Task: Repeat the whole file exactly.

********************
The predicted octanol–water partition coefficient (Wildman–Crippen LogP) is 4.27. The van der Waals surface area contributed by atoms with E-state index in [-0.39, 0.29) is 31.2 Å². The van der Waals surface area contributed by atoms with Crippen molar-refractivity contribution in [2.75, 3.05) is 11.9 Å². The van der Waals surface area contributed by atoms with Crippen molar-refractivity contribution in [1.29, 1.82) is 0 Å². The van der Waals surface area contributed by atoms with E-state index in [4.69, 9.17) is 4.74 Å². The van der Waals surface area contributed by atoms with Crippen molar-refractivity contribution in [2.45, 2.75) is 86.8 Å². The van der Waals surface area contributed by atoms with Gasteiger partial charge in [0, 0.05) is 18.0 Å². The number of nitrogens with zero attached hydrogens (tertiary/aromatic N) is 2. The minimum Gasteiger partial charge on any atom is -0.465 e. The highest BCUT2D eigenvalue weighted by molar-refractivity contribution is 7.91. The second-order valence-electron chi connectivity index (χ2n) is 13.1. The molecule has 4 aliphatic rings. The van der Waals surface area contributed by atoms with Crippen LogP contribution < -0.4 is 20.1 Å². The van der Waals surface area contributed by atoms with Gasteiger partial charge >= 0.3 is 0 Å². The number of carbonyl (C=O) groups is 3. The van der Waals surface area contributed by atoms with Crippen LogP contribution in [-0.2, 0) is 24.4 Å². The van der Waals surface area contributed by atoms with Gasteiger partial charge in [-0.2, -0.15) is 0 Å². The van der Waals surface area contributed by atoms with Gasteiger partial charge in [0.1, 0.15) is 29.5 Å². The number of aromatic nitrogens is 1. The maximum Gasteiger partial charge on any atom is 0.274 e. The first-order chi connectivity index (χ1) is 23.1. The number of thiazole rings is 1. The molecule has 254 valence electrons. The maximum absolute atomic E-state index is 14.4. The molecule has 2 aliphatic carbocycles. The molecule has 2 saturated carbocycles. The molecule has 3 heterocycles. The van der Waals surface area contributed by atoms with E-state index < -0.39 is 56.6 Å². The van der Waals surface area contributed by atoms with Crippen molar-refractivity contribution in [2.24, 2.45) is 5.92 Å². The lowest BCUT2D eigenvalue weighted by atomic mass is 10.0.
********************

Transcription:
The predicted octanol–water partition coefficient (Wildman–Crippen LogP) is 4.27. The van der Waals surface area contributed by atoms with E-state index in [-0.39, 0.29) is 31.2 Å². The van der Waals surface area contributed by atoms with Crippen molar-refractivity contribution in [2.75, 3.05) is 11.9 Å². The van der Waals surface area contributed by atoms with Crippen molar-refractivity contribution in [1.29, 1.82) is 0 Å². The van der Waals surface area contributed by atoms with E-state index in [4.69, 9.17) is 4.74 Å². The van der Waals surface area contributed by atoms with Crippen molar-refractivity contribution in [2.45, 2.75) is 86.8 Å². The van der Waals surface area contributed by atoms with Gasteiger partial charge in [0, 0.05) is 18.0 Å². The number of nitrogens with zero attached hydrogens (tertiary/aromatic N) is 2. The minimum Gasteiger partial charge on any atom is -0.465 e. The highest BCUT2D eigenvalue weighted by molar-refractivity contribution is 7.91. The second-order valence-electron chi connectivity index (χ2n) is 13.1. The molecule has 4 aliphatic rings. The van der Waals surface area contributed by atoms with Crippen LogP contribution < -0.4 is 20.1 Å². The van der Waals surface area contributed by atoms with Gasteiger partial charge >= 0.3 is 0 Å². The number of carbonyl (C=O) groups is 3. The van der Waals surface area contributed by atoms with Crippen LogP contribution in [-0.2, 0) is 24.4 Å². The van der Waals surface area contributed by atoms with Gasteiger partial charge in [-0.2, -0.15) is 0 Å². The van der Waals surface area contributed by atoms with Gasteiger partial charge in [0.1, 0.15) is 29.5 Å². The number of aromatic nitrogens is 1. The maximum Gasteiger partial charge on any atom is 0.274 e. The first-order chi connectivity index (χ1) is 23.1. The number of thiazole rings is 1. The molecule has 254 valence electrons. The maximum absolute atomic E-state index is 14.4. The molecule has 2 aliphatic carbocycles. The molecule has 2 saturated carbocycles. The molecule has 3 heterocycles. The van der Waals surface area contributed by atoms with E-state index < -0.39 is 56.6 Å². The van der Waals surface area contributed by atoms with Crippen molar-refractivity contribution in [2.24, 2.45) is 5.92 Å². The lowest BCUT2D eigenvalue weighted by atomic mass is 10.0.